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How do today's teenage stresses compare with the kind of things that stressed you out when you were a teen? Talk to the National Citizen Service and you could win a £300 Love2Shop voucher NOW CLOSED

(227 Posts)
MichelleMumsnet (MNHQ) Mon 14-Sep-15 14:07:19

We've been asked by the team at NCS, the country's flagship youth programme for 16&17 year olds, to find out about Mumsnetters' opinions on the kinds of things that stress your teenagers out and how this compares to the trials and tribulations of growing up when you were the same age.

How different is life for today's teenagers? Do you think young people today are under more pressure to keep up with trends and technology? Or perhaps academic expectations are more stressful now than they were when you were young? Are you glad that social media wasn't as important when you were a teenager? What about things that really stressed you out that don't feature in modern teenage life at all?

Natasha Kizzie from NCS Trust says: "The start of the new academic year is particularly challenging for 16 and 17 year olds today. They are not only dealing with the day to day pressures of social media, coursework and exams, but they're also tasked with laying the foundations for their future after school or college. With pressure growing, it can be difficult for both teens and their parents to take a step back when it comes to making decisions."

"NCS is a truly unique experience that takes teens out of their comfort zone with lots of new experiences, an away from home stay and the opportunity to make lasting new friends friendships. It is an invaluable opportunity to gain confidence and develop the skills they need to follow their dreams."

Share your thoughts on this thread and you will be entered into a prize draw where one MNer will win a £300 Love2Shop voucher.

Please note your comments may be included on NCS's pages on MN, their social media channels, and possibly elsewhere, so please only post if you're comfortable with this.

Thanks & good luck,
MNHQ

ouryve Mon 14-Sep-15 14:11:54

Well, the big and most obvious difference for me is technology. When I was a teen, you waited for the phone at home to be free or else went out to a phone box and you phoned someone up if you needed to make arrangements, or even went and knocked on their door. And of course, there was no social media, so the gossip grapevine was a lot slower than it is now.

I think I would have found that extremely difficult as the shy teenager I was.

CMOTDibbler Mon 14-Sep-15 14:17:17

Compared to my teenage years, the obv thing is the way technology pulls school angst home, and the way it can make isolation seem so much worse.
But, otoh, as a teen I found being a black wearing goth type in a small town hard, and online community would have reduced that. And let me shop more!

marymanc Mon 14-Sep-15 16:44:20

When I was a teenager clothes and accessorises were a big deal, like the latest jeans or rucksacks. Today the biggest pressure for teenagers is to have the latest phone or tablet, the best profile on Social media and the most friends of Facebook or follower on Twitter...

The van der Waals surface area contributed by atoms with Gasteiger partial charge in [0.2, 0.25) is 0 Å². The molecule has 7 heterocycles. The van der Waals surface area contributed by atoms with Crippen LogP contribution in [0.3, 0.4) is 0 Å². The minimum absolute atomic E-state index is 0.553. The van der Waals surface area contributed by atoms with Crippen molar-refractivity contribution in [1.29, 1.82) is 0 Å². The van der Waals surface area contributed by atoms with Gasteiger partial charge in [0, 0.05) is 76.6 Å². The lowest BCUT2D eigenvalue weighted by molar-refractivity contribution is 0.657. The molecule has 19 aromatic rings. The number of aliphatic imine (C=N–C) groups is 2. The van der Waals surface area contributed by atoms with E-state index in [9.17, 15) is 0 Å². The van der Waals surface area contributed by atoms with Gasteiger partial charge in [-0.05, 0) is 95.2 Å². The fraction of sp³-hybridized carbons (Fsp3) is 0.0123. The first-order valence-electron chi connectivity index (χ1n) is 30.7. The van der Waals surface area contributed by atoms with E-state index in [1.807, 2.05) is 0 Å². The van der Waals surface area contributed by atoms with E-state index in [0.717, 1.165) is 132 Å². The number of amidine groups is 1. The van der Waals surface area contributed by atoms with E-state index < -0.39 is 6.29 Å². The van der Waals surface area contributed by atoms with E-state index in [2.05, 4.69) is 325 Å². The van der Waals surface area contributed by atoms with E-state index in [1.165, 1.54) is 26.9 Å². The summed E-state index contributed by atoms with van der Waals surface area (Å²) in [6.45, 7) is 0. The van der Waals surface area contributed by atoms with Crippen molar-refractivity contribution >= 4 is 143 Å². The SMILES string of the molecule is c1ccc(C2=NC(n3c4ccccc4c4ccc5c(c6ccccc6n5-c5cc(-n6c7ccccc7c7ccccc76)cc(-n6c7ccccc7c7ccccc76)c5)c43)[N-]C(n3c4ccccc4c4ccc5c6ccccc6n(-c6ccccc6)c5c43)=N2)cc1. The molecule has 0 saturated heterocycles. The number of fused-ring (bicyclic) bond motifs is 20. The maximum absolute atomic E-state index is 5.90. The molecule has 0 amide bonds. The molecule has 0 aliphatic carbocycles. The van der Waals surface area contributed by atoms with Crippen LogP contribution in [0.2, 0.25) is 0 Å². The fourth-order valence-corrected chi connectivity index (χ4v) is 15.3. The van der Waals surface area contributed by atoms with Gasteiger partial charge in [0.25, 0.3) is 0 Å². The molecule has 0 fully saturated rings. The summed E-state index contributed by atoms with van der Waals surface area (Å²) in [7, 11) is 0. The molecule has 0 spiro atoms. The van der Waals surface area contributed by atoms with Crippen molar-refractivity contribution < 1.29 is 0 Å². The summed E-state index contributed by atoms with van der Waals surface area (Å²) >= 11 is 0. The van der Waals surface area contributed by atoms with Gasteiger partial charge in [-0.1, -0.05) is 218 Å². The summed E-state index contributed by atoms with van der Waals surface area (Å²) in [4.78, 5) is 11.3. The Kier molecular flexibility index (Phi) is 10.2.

I used to phone my friends and talk to them for hours and arrange to see them to go for walks, shopping, visiting others, etc. Today all is done online and it is faster but less personal.

RhodaBull Mon 14-Sep-15 17:00:01

I think there is more pressure to do well academically. Back in my day - the 80s - I just mosied off to a very good university with rather indifferent grades and got a full grant plus dole in the holidays. There seemed to be plenty of jobs around afterwards and I went to live in London.

Now my ds is faced with mega competition to go to a good university, plus the fees don't bear thinking about, then there's the fear that afterwards the only work available will be in a call centre or as a barrista and even if he becomes an investment banker he'll have to live in my spare bedroom until I pop my cloggs.

20thcenturyschizoidwoman Mon 14-Sep-15 17:09:24

As a teenager my main stress was nuclear war - We were A CND family and I was convinced we would be anhialated buy the Russians.

Like one of the posters above I was (and still am) a goth which was a bit ?? in a small village. Kids today seem to be pretty much homogenized with regards to style ( well in my small town they all look the same - hair in a bun thing, fake tan etc)

Today (from what I can see - my children are in their mid to late twenties) it seems to be based on how you look and how others see you.

20thcenturyschizoidwoman Mon 14-Sep-15 17:10:48

By *. Not buy!

I must wear my readers when I am typing on my iPad!

WowOoo Mon 14-Sep-15 17:15:44

I think the pressure of getting into good schools is far worse than it was in my day. I went to my local comp and that was it!

Like others have said, technology is an issue. Online bullying can cause so much damage and it's maybe easier to keep it a secret as it's less out in the open.

I also think there's more pressure for kids to look cool. I'm not really sure, but I can't remember anyone ever caring quite as much about what we were all wearing, but that may be my bad memory. it was a long time ago.

FadedRed Mon 14-Sep-15 17:43:53

Class distinctions were rife.
'Poor kids' we're not expected to go to further or higher education, despite their potential.
Prospect of nuclear war.
Sex and racial discrimination was common and rarely challenged.
Religious doctrines led to ignorance, and unnecessary feelings of guilt.
On the other hand, jobs were available to pretty well anyone who wanted to work and one could pick and choose.
We were freer to be out and about (not always a good thing) and life seemed less restricted.
Fashion was something that happened in that mysterious place called London, and not in real life.